Investors have little to mull over from the latest federal budget in terms of changes that will have a direct immediate impact with price-sensitive consequences.
Yet there are a number of big budget clues that will have obvious flow-on effects for savvy investors.
Let’s start with the additional $11.6 billion the Government has announced that it is providing to establish an Infrastructure Growth Package to boost total infrastructure investment by Commonwealth, state and local governments, as well as the private sector, to over $125 billion by 2019-20.
There is now around $50 billion worth of infrastructure development programs from the Government on the table, including billions of dollars of funding to projects across Australia covering road, rail, ports, airports and other key state and territory projects.
Infrastructure funding investments by the Government, detailed in the budget, include:
$15 billion for roads and rail in NSW,
$7.6 billion for Victorian roads and rail;
$5 billion for roads and the Perth Airport in Western Australia;
Close to $4 billion for roads and rail in South Australia, Tasmania, the NT and ACT.
The latest initiatives are potentially good news for Australian investors, who to date have had limited direct infrastructure investment opportunities. But a lot will depend on how these infrastructure projects are packaged, and which companies gets to work on them.
“The initiative will leverage a significant increase in private sector investment and create opportunities for investors, including superannuation funds, to invest in quality infrastructure,” the Government said in its budget overview.
The budget infrastructure package also consists of a $5 billion Asset Recycling Initiative to unlock capital from state and territory assets, an additional $3.7 billion for the Infrastructure Investment Program – which includes funding for road and other transport infrastructure upgrades right across Australia – and $2.9 billion for the Western Sydney Infrastructure Plan.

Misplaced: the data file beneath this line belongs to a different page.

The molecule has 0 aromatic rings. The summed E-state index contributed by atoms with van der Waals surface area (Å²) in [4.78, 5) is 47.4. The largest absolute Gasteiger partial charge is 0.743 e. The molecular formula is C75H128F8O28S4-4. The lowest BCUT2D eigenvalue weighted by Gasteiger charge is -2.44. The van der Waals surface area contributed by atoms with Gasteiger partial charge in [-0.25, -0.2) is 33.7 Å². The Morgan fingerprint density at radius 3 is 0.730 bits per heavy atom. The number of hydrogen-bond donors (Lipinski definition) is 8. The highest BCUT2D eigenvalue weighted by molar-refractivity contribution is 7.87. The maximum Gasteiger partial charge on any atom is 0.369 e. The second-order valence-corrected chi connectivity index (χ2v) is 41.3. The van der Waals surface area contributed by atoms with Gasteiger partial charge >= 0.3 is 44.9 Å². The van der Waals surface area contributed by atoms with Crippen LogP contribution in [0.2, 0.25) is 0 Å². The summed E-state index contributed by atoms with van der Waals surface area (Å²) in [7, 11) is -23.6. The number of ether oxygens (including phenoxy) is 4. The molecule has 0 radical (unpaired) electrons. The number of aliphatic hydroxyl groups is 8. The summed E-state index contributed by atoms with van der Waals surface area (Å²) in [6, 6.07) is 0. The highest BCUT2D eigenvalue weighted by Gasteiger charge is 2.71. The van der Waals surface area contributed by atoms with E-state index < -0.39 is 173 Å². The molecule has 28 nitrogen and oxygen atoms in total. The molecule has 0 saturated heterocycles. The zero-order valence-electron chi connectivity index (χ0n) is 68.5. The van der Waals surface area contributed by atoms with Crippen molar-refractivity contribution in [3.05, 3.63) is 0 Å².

The Asset Recycling Fund will be set up on July 1, 2014 to facilitate the Government’s investment in new infrastructure. It will include unspent funds from the Building Australia Fund and Education Investment Fund, and proceeds of the sale of Medibank Private and other possible privatisations.
For investors, there are a few existing roads into the Government’s infrastructure development program, and it’s quite likely that new investment opportunities will arise over time. Those roads include listed companies already involved in major infrastructure development projects, which will be the main beneficiaries of the Government’s program as its development projects are put out to tender.
The Government said it is prioritising road infrastructure, as it provides strong economic benefits for our major cities and regional areas. But there are also big projects in rail freight, ports, and airports.
Exploration Development Incentive
The Government also is delivering its election commitment to introduce a $100 million Exploration Development Incentive to encourage investment in small exploration companies undertaking greenfields mineral exploration in Australia.
Australian shareholders of these companies will receive a refundable tax offset for the company’s greenfields exploration.
“The resources sector has underpinned growth in the Australian economy for more than a decade and new discoveries are vital to the sector, which generated around $171 billion in export revenues in 2012-13,” the Government said.
A clue for investors is that the incentive will target junior exploration companies, commencing on July 1. Expect some pick-up in this sector.
Company tax cuts
Although not a direct benefit to investors, company tax cuts ultimately will flow through to company bottom-line results.
The Government said it remains committed to cutting the company tax rate by 1.5 percentage points from July 1, 2015. For large companies, the reduction will offset the cost of the Government’s Paid Parental Leave scheme. For up to 800,000 small and medium-sized companies, including many listed companies, it will provide a net boost to profitability.
That could mean improved earnings per share returns, which should come through to shareholders in the form of higher dividends. Indeed, as Alan Kohler points out today, companies will be under pressure to deliver higher dividends.
But, as with everything in life, there are no guarantees.